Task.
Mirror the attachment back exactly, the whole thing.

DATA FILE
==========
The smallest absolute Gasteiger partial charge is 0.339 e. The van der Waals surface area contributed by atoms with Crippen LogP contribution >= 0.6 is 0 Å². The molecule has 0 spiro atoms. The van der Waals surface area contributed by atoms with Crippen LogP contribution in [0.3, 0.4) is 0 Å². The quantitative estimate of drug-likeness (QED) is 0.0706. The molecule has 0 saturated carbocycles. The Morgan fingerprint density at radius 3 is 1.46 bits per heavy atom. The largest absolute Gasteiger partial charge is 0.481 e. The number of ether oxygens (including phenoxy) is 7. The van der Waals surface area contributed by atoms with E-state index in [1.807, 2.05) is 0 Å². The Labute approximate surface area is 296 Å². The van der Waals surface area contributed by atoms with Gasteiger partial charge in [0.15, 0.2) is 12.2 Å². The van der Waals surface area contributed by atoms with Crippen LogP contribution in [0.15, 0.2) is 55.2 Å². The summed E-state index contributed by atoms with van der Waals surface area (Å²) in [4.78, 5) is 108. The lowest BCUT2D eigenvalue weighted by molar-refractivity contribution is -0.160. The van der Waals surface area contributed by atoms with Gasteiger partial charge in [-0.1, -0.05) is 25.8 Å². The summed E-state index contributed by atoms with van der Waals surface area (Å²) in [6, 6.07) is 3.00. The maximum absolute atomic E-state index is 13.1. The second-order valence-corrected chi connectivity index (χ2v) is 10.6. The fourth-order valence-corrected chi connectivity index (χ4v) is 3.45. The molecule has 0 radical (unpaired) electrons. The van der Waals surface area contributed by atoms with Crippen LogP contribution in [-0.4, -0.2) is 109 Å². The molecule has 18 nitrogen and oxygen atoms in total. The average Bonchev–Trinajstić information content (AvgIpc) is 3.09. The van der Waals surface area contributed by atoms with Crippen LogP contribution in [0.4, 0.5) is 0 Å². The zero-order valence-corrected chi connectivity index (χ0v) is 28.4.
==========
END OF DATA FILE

The smallest absolute Gasteiger partial charge is 0.339 e. The van der Waals surface area contributed by atoms with Crippen LogP contribution >= 0.6 is 0 Å². The molecule has 0 spiro atoms. The van der Waals surface area contributed by atoms with Crippen LogP contribution in [0.3, 0.4) is 0 Å². The quantitative estimate of drug-likeness (QED) is 0.0706. The molecule has 0 saturated carbocycles. The Morgan fingerprint density at radius 3 is 1.46 bits per heavy atom. The largest absolute Gasteiger partial charge is 0.481 e. The number of ether oxygens (including phenoxy) is 7. The van der Waals surface area contributed by atoms with E-state index in [1.807, 2.05) is 0 Å². The Labute approximate surface area is 296 Å². The van der Waals surface area contributed by atoms with Gasteiger partial charge in [0.15, 0.2) is 12.2 Å². The van der Waals surface area contributed by atoms with Crippen LogP contribution in [0.15, 0.2) is 55.2 Å². The summed E-state index contributed by atoms with van der Waals surface area (Å²) in [4.78, 5) is 108. The lowest BCUT2D eigenvalue weighted by molar-refractivity contribution is -0.160. The van der Waals surface area contributed by atoms with Gasteiger partial charge in [-0.1, -0.05) is 25.8 Å². The summed E-state index contributed by atoms with van der Waals surface area (Å²) in [6, 6.07) is 3.00. The maximum absolute atomic E-state index is 13.1. The second-order valence-corrected chi connectivity index (χ2v) is 10.6. The fourth-order valence-corrected chi connectivity index (χ4v) is 3.45. The molecule has 0 radical (unpaired) electrons. The van der Waals surface area contributed by atoms with Crippen LogP contribution in [-0.4, -0.2) is 109 Å². The molecule has 18 nitrogen and oxygen atoms in total. The average Bonchev–Trinajstić information content (AvgIpc) is 3.09. The van der Waals surface area contributed by atoms with Crippen LogP contribution in [0.4, 0.5) is 0 Å². The zero-order valence-corrected chi connectivity index (χ0v) is 28.4.